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plastic straws

BRC have for the first time introduced a section to the BRC packaging standard which focuses completely on the environment, rather than food safety, quality or legality. The new section is called pellet, flake and powder control in the plastics industry and it’s BRC’s response to plastic pollution.

There are a number of changes coming our way which will affect how we use plastic, such as charges for plastic cups, plastic bottle deposit return schemes and from April 2020 plastic straws, drinks stirrers and plastic cotton buds will be banned in the UK.

Read the press release for this here on the government website: https://www.gov.uk/government/news/gove-takes-action-to-ban-plastic-straws-stirrers-and-cotton-buds

The changes to reduce plastic pollution are going to have massive impact on the food industry, and therefore, over the coming articles we’re going to be looking at what we need to do to tackle these changes and come up with the alternatives and solutions to the problem. First, we’re going to look at plastic straws and see which alternatives are suited to specific applications, as it’s probably not going to be a one size fits all kind of solution…

So, what is the alternative to a plastic straw?

Please note, the carbon footprint for plastic is 3.31 kg CO2eq/kg*.  To compare the carbon footprints of the alternative you need to take into account the weight of the straw and also, how many times the straw will be used.

For example:

Material A has a carbon footprint of 10 kgCO2eq/kg, the straw weighs 1g and is single use. Therefore, the carbon footprint for this material is 1g, so this would be 10/0.001kg = 0.1 kgCO2eq per straw. As this straw is only single use, the carbon footprint per use per straw is 0.1 kgCO2eq.

Material B has a carbon footprint of 2 kgCO2eq/kg, the straw weighs 10g and can be used 100 times. Therefore, the carbon footprint for this material is 10g, so this would be 2/0.010kg = 0.2 kgCO2eq per straw. As this straw can be used 100 times, the carbon footprint per use per straw is 0.002 kgCO2eq.

You can see that even though the carbon footprint of material B is more than material A in single use, because the straw is heavier it makes the carbon footprint higher than material A. When you consider material B can be used many times, the overall carbon footprint per use is less. When looking at the carbon footprint figures below, please bear this in mind.

PAPER STRAWS

plastic straws

Recyclable: Yes, although the coating makes it difficult
Biodegradable: Decompose in approx. 45 – 90 days
Sustainability: Yes, as long as it’s produced from 100% recycled paper only
Carbon footprint: 1.49 kgCO2eq/kg; lightweight but single use*
Use: Single use
Mouthfeel:  Become soggy eventually
Safety concerns: None
Price: Cheapest option
Design: Many options for colour, design
Most suited application: Fast food chains
Manufacturers: Mainly made in China, however there are new manufacturers coming through such as: Huhtamaki PaperThe Paper Straw Co ,Transcend Packaging

HAY STRAWS

plastic straws

Recyclable: Yes, in garden waste
Biodegradable: Yes
Sustainability: Yes, a bi-product of wheat production
Carbon footprint: Minimal as natural and rapidly renewable
Use: Single use
Mouthfeel:  Will become soggy
Safety concerns: Issues with microbial and physical contamination from the straw itself.  Opens up a whole new world of allergen issues, as the straws are wheat based.
Price: Cheap option
Design: Not possible
Most suited application: Not suitable for food due to the hygiene issues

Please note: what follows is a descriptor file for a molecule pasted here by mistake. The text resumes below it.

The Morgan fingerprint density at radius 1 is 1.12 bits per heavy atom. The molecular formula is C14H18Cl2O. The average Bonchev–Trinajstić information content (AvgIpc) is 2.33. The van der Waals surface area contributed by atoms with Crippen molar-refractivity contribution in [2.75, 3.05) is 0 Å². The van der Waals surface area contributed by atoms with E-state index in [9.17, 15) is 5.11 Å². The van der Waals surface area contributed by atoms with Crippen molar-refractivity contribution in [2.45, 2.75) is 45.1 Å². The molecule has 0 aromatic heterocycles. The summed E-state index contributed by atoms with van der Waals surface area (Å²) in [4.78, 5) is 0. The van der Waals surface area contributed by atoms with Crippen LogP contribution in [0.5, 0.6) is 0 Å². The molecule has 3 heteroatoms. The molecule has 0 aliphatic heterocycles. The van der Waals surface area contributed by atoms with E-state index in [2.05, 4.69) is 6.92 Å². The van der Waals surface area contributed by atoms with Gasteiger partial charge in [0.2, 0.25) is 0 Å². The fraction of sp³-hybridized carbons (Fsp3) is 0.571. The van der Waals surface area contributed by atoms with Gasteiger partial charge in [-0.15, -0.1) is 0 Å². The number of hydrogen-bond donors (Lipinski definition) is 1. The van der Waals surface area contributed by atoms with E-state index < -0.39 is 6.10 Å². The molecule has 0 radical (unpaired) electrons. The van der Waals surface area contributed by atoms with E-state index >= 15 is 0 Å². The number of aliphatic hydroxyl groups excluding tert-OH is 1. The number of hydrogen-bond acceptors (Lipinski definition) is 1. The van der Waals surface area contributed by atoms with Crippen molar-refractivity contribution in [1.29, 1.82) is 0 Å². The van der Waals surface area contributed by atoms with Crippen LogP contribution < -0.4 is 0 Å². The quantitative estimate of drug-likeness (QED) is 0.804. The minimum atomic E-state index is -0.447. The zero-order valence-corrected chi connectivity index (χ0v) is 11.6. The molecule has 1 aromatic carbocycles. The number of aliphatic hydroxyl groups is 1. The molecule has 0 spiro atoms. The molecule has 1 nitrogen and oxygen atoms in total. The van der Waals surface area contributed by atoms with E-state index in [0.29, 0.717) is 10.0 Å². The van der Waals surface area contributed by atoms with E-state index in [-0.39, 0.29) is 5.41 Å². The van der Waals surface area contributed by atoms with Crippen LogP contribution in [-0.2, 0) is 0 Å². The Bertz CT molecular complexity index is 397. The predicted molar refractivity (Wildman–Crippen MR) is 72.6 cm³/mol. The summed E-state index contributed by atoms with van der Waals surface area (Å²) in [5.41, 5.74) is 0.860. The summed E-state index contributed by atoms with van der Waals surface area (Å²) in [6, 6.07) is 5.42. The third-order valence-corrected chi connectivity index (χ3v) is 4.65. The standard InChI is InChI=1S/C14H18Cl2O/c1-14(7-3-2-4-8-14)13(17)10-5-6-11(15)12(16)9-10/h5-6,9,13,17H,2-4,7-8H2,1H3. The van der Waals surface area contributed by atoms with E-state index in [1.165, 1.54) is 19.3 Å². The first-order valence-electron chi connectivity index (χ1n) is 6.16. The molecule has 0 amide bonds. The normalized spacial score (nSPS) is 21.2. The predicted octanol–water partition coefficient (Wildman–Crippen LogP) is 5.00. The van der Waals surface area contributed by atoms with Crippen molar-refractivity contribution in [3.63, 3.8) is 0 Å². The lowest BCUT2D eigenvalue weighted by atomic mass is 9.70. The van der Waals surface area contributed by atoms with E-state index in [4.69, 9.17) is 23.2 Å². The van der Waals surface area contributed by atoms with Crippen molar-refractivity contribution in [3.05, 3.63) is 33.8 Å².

Manufacturers: Hay Straws!

BAMBOO STRAWS

plastic straws

Recyclable: Yes, in garden waste
Biodegradable: Yes
Sustainability: Bamboo is the fastest growing plant in the world. Farming it is completely sustainable and also brings an income to farmers in particularly poverty-stricken regions of Asia.
Carbon footprint: Minimal as natural and rapidly renewable.
Use: Can be multi-use as they are washable, but food safe cleaning is difficult
Mouthfeel:  ????
Safety concerns:  Microbial issues from cleaning
Price: Mid-range
Design: Can be etched with a design or text
Most suited application: Restaurants, hotels, bars where the straw can be re-used (where cleaning is validated)
Manufacturers: Jungle Straws: Jungle Straws

METAL STRAWS

plastic straws

Recyclable: Yes
Biodegradable: No
Sustainability: Yes, if recycled
Carbon footprint: 1.46 kgCO2eq/kg*
Use: Multi-use, food safe cleaning is possible, but you can’t see it’s visually clean inside
Mouthfeel: Good clean taste, conducts hot and cold
Safety concerns: Good, although if used in a conjunction with a glass, it may chip finer glassware
Price: Expensive
Design: Can be etched or printed on
Most suited application: Restaurants, hotels, bars where the straw can be re-used and for personal use
Manufacturers: No known certified suppliers at present, please feel free to advise so we can update this.

GLASS STRAWS

plastic straws

Recyclable: Yes
Biodegradable: No
Sustainability: Yes if recycled
Carbon footprint: 1.35 kgCO2eq/kg*
Use: Multi-use, food safe cleaning is possible, and you can’t see it’s visually clean inside
Mouthfeel: Good, like drinking out of a glass
Safety concerns: It will break, but they’re actually stronger than a drinking glass
Price: Expensive – premium
Design: Can be etched or printed, or look classy just plain
Most suited application: Restaurants, hotels, bars where the straw can be re-used and for personal use
Manufacturers: Vaso Glass Straws

* carbon figures taken from the ICE database: http://www.circularecology.com/ice-database-faqs.html

It would be great to add other manufacturers of the above products to this post, as a source for everyone to use.  If you are a manufacturer, or know anyone that does – then please add them to the reply box below or get in touch with me directly on kassy.marsh@techni-k.co.uk

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